The yet-to-be-launched hub will also result in reduced processing costs through shared infrastructure and full transparency for all rights holders, claims a joint statement that calls the partnership "the first combined offering of its kind" and the first multi-repertoire services to provide integrated ‘back office’ data processing services alongside ‘front office’ multi-territory licensing services. This unparalleled integration will help resolve issues related to split-copyright licensing and ensure that copyrighted works are recorded accurately, thereby eliminating hold-ups and disputes, say the new partners.
"This is a very significant day for online music licensing as our new joint venture is uniquely positioned to deal with the rapidly transforming online music market," said PRS for Music chief executive Robert Ashcroft in a statement announcing the EU’s decision.
"Our hub enables fluidity, agility and speed in the multi-territory market, facilitates the licensing process for digital service providers and improves the quality of rights administration for the benefit of rights holders and users," added GEMA’s CEO Dr Harald Heker, who called the joint venture between PRS, GEMA and STIM, "an important new chapter for the whole rights management industry and a huge step forward towards the development of an EU-wide Digital Single Market for music."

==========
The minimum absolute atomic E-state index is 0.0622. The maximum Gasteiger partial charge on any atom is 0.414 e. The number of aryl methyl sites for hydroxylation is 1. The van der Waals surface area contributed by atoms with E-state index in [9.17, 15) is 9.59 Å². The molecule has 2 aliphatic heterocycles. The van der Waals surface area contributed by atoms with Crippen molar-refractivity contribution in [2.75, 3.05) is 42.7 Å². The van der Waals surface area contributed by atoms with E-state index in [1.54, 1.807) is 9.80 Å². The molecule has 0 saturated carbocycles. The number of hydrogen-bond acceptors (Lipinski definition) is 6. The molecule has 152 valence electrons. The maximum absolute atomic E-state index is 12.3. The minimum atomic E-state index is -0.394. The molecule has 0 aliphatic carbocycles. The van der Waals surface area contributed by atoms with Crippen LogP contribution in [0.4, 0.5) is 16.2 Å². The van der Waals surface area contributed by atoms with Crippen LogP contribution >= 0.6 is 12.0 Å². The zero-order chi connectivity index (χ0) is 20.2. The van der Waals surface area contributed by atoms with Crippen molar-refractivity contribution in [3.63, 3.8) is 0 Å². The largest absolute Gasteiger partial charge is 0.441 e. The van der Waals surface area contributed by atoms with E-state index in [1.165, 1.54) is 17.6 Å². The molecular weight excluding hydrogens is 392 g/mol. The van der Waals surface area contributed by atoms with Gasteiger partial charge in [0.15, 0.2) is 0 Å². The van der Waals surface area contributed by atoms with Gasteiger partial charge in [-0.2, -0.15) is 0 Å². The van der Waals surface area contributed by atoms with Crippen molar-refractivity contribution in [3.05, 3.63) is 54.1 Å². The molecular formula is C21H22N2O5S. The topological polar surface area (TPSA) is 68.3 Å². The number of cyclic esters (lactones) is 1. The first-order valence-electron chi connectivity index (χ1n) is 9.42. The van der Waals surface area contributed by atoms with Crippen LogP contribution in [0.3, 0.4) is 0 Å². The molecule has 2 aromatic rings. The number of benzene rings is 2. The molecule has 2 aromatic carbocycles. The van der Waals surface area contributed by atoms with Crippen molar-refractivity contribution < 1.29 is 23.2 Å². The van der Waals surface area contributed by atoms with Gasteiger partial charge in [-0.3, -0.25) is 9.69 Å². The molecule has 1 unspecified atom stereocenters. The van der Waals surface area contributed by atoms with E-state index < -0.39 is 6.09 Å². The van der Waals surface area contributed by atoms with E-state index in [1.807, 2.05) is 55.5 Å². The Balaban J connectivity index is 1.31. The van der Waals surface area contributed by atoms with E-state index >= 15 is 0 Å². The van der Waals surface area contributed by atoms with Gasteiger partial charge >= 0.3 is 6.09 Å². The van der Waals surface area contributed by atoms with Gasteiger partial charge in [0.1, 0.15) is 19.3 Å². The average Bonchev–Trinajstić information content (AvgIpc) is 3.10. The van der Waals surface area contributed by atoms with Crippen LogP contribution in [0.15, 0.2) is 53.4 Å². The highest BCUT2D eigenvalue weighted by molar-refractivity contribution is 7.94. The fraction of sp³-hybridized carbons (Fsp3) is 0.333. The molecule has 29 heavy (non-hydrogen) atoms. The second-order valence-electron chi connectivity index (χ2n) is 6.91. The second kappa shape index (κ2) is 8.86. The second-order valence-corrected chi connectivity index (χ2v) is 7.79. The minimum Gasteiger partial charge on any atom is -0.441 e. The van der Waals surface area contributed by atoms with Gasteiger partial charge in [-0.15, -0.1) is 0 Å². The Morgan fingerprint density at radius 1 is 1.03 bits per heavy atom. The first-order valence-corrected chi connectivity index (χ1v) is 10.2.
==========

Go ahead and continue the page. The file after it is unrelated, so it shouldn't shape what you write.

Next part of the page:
Proposals for the establishment of a pan-European online music rights licensing and processing hub dates back to June 2013 when PRS for Music, STIM and GEMA announced a joint partnership with plans to build a multi-territorial licensing and processing facility that would combine the national repertoires of all three organisations. Originally slated for delivery in 2014, the service was delayed following an in-depth European Commission investigation as part of the EU Merger Regulation.
Having now received approval from the EU Commission, the new licensing hub is expected to launch later this year, according to a spokesperson for PRS for Music. It follows a growing trend of consolidation in the licensing sphere, upending the existing and costly need for digital services to have individual licensing agreements in each territory that they operate. In June 2014, Sony/ATV Music Publishing launched SOLAR, a one-stop digital service pan-European licensing venture run in partnership with PRS for Music and GEMA.
Earlier this month, Kobalt announced that it was to launch what it termed the world’s "first global, direct, digital mechanical and performing rights society." The news followed last year's quiet acquisition of the American Mechanical Rights Agency, or AMRA, with the new collection society to offer two principle services: licensing of AMRA publisher members' Anglo-American repertoire to digital service providers; and collecting a writer's share of public performance monies on behalf of members.